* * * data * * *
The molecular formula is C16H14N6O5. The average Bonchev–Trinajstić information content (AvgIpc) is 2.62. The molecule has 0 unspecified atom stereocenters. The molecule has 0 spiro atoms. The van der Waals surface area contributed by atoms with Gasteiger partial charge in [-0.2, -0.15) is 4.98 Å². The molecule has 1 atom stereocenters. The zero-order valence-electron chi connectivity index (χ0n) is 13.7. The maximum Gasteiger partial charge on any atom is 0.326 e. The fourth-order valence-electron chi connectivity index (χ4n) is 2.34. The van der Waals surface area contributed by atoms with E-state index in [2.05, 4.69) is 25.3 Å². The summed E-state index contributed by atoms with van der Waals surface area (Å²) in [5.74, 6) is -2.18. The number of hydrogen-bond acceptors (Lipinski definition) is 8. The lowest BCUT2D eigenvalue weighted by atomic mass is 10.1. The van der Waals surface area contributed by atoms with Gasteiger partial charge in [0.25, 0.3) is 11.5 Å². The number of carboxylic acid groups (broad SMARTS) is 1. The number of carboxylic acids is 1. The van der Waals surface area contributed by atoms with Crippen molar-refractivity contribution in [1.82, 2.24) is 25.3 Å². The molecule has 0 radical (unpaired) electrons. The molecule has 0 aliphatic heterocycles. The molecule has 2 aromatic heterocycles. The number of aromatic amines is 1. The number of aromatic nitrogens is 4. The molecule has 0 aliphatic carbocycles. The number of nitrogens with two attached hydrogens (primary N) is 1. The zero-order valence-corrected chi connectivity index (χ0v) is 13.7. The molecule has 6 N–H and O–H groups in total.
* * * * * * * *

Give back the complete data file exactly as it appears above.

The molecular formula is C16H14N6O5. The average Bonchev–Trinajstić information content (AvgIpc) is 2.62. The molecule has 0 unspecified atom stereocenters. The molecule has 0 spiro atoms. The van der Waals surface area contributed by atoms with Gasteiger partial charge in [-0.2, -0.15) is 4.98 Å². The molecule has 1 atom stereocenters. The zero-order valence-electron chi connectivity index (χ0n) is 13.7. The maximum Gasteiger partial charge on any atom is 0.326 e. The fourth-order valence-electron chi connectivity index (χ4n) is 2.34. The van der Waals surface area contributed by atoms with E-state index in [2.05, 4.69) is 25.3 Å². The summed E-state index contributed by atoms with van der Waals surface area (Å²) in [5.74, 6) is -2.18. The number of hydrogen-bond acceptors (Lipinski definition) is 8. The lowest BCUT2D eigenvalue weighted by atomic mass is 10.1. The van der Waals surface area contributed by atoms with Gasteiger partial charge in [0.25, 0.3) is 11.5 Å². The number of carboxylic acid groups (broad SMARTS) is 1. The number of carboxylic acids is 1. The van der Waals surface area contributed by atoms with Crippen molar-refractivity contribution in [1.82, 2.24) is 25.3 Å². The molecule has 0 radical (unpaired) electrons. The molecule has 0 aliphatic heterocycles. The molecule has 2 aromatic heterocycles. The number of aromatic amines is 1. The number of aromatic nitrogens is 4. The molecule has 0 aliphatic carbocycles. The number of nitrogens with two attached hydrogens (primary N) is 1. The zero-order valence-corrected chi connectivity index (χ0v) is 13.7. The molecule has 6 N–H and O–H groups in total.